As I ran the indicator front to rear along the saw blade there was a bow inward of about .006 to .007. I checked the other side of the blade and confirmed it had a outward bow about the same. I removed the blade and checked it with my Starrett 12” ruler, confirmed the blade has a bow in it but is flat out near the teeth. Blade run out doesn’t seem that great either about .005 wobble. Its not the saw that arbor is dead on.

Here’s a shot of the arbor run out, the needle just kind of fluttered right where you see it without moving, your talking maybe .0002 which is to say its probably more accurate than my dial indicator can measure. I was pretty happy with this. That’s a large arbor plate remember must be 3” in diameter so an error would definitely show up here.

Last pic for tonight, here you can see I’m using the planer to hold up the front rail while I install it. The instructions say to first install the front/rear rails then the right extension wing. Its a lot easier to install and dial in both wings without the rails in the way. They suggest installing the rails first so you can quick put a couple bolts in the extension wing while someone else holds up the heavy beast. I also use the planer to hold up the wings so its no big deal to install them without the rails installed.

I’m quite impressed with the rails, after cleaning I gave them a coat of paste waste just because. I’m quite pleased with the saw altogether so far. 6 flat head bolts hold that front rail on, everything lined right up, everything was tapped correctly, zero complaints. So far this saw seems very well designed and manufactured. I have pointed out a lot of warts on their other machines I have assembled recently but they so far have done a great job on this saw.

I should finish up tomorrow and get started on my torsion box mobile outfeed table assuming that blade isn’t totally whacked.



6 comments so far

View Handtooler's profile

Handtooler

1135 posts in 885 days


#1 posted 12-02-2013 08:02 AM

Thanks! That’s a very thorough, in-depth blog of the assembly. Photos are super and helpfull. And, I’m grateful of the critique of the iGaging straight edge and it’s lack of exceptable quality control. Do you suppose a 4” double squre would have similar errors?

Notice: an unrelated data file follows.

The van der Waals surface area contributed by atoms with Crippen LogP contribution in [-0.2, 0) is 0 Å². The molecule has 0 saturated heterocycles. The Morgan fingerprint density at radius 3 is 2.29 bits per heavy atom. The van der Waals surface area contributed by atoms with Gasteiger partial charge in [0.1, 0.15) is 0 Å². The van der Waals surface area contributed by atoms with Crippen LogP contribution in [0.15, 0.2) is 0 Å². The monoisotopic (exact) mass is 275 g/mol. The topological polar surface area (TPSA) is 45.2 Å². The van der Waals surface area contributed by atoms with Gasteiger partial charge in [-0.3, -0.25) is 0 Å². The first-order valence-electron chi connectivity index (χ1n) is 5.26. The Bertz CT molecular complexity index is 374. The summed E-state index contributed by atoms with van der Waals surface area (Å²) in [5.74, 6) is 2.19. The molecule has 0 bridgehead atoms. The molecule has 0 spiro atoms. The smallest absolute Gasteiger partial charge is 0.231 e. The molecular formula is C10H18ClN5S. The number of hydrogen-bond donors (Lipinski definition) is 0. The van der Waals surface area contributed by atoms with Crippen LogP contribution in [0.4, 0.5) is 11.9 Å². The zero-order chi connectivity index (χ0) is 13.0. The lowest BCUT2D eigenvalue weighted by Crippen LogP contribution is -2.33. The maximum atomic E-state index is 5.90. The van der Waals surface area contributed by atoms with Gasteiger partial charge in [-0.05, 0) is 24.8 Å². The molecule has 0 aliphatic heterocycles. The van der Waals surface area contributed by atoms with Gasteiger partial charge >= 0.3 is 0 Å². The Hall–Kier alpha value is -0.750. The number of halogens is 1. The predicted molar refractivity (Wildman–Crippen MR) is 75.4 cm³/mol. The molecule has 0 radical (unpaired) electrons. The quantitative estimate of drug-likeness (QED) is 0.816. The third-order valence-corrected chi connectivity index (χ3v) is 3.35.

-- Russell Pitner Hixson, TN 37343 bassboy40@msn.com

View darthford's profile

darthford

532 posts in 677 days


#2 posted 12-02-2013 08:28 AM

Handtooler I can’t speak to the quality of Grizzly’s other measurement tools as I have historically gone with Starrett and Mitutoyo for my measuring tools. I know one thing, every damn time I buy a cheaper measuring tool they suck. lol there’s a clue.

View Handtooler's profile

Handtooler

1135 posts in 885 days


#3 posted 12-02-2013 10:58 AM

I appreciate you being so forthright. I’ll begin to save a little longer in favor of going more high quality on my measuring and marking tools.

-- Russell Pitner Hixson, TN 37343 bassboy40@msn.com

View clafollett's profile

clafollett

114 posts in 1407 days


#4 posted 12-04-2013 01:35 AM

Man that is one nice looking tablesaw. Great write up darth!

-- Don't mind me, I'm just soaking up knowledge

View clafollett's profile

clafollett

114 posts in 1407 days


#5 posted 12-04-2013 02:09 AM

Also, when you checked squareness of the miter slot, did you rotate the blade to make sure you checked the same spot on the blade fore and aft? Doing so should eliminate any blade irregularities from the equation.

-- Don't mind me, I'm just soaking up knowledge

View darthford's profile

darthford

532 posts in 677 days


#6 posted 12-04-2013 02:48 AM

Yes but that blade was whack…see my next blog post on the saw in about 15 minutes I have good news on this.